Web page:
Until, that is, more than a century later when writer Sandra Lawrence began to investigate a woman who she believed had been unfairly maligned by history. Sandra became fascinated by Ellen when, as a child, she roamed the ruins of Ellen’s former home. ‘Warley was my Secret Garden,’ she explains. ‘As I grew older, I began to wonder who made this shattered fantasy. Volunteers tending to what was left of it shrugged: she was a grumpy old woman who had been famous in her day but “wasn’t very nice”.’

Sandra, however, believed there had to be more to Ellen Willmott than her reputation and managed to gain access to her remaining possessions – planning to write a book. On Ellen’s death, her nephew moved Ellen’s things to his home at Berkeley Castle in Gloucestershire. It was here in the cellars that Sandra found trunks stuffed with personal letters, desiccated seeds, photos, diaries, notebooks and receipts. By painstakingly sifting through this mildewed ephemera, she was able to piece together an altogether truer picture of a horticultural maverick.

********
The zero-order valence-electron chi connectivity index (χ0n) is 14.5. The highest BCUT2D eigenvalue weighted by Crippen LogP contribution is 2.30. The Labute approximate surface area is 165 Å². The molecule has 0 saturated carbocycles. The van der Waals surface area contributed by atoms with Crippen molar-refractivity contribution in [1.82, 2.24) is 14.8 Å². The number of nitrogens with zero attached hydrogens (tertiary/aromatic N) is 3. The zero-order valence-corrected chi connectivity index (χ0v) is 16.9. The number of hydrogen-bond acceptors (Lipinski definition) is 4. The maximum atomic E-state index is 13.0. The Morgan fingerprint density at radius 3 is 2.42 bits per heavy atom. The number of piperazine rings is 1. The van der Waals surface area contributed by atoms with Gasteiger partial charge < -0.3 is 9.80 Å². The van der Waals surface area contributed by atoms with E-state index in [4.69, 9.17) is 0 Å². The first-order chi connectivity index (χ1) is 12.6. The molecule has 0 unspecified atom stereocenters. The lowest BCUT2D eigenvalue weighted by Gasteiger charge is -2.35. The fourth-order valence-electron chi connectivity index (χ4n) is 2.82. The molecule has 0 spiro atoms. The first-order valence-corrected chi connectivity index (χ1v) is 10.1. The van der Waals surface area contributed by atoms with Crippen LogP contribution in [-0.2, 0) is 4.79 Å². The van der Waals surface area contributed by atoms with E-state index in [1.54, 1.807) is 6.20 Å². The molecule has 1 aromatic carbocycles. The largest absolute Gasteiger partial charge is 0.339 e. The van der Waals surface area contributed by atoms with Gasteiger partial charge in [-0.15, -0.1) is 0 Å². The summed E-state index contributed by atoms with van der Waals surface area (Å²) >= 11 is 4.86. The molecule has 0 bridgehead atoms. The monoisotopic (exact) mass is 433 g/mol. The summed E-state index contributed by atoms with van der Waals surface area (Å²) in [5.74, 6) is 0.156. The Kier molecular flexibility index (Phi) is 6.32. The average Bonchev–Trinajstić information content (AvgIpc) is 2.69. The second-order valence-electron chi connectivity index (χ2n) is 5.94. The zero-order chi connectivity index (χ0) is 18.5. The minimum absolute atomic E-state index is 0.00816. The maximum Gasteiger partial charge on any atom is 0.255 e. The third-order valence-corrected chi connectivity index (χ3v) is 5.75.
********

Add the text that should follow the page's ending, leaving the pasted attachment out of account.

What set Ellen’s story on its extraordinary trajectory, discovered Sandra, was the fabulous wealth of her godmother, Countess Helen Tasker. ‘From the age of seven Ellen came downstairs to breakfast on her birthday every year to find a cheque for £1,000 from the countess. In 1865 this was an almost unimaginable fortune. Ellen was never taught the value of that money.’

When the Willmott family, comprising Frederick Willmott, his wife, also called Ellen, and his daughters Ellen Ann and Rose, moved from Isleworth to the grand Warley Place in 1876, 18-year-old Ellen was entranced by the estate’s 33 acres. Travels to Europe’s grand gardens fuelled her horticultural passion, and trips to the Alps inspired Ellen to re-create a mountain ravine at her new home. She constructed a showstopping design complete with a tumbling waterfall, a bridge and a fern-filled grotto, all studded with thousands of alpine flowers.

wisteria-covered arch in Tresserve
A wisteria-covered arch in Tresserve, the house she bought in the French Alps. Image: Berkeley Family and the Spetchley Gardens Charitable Trust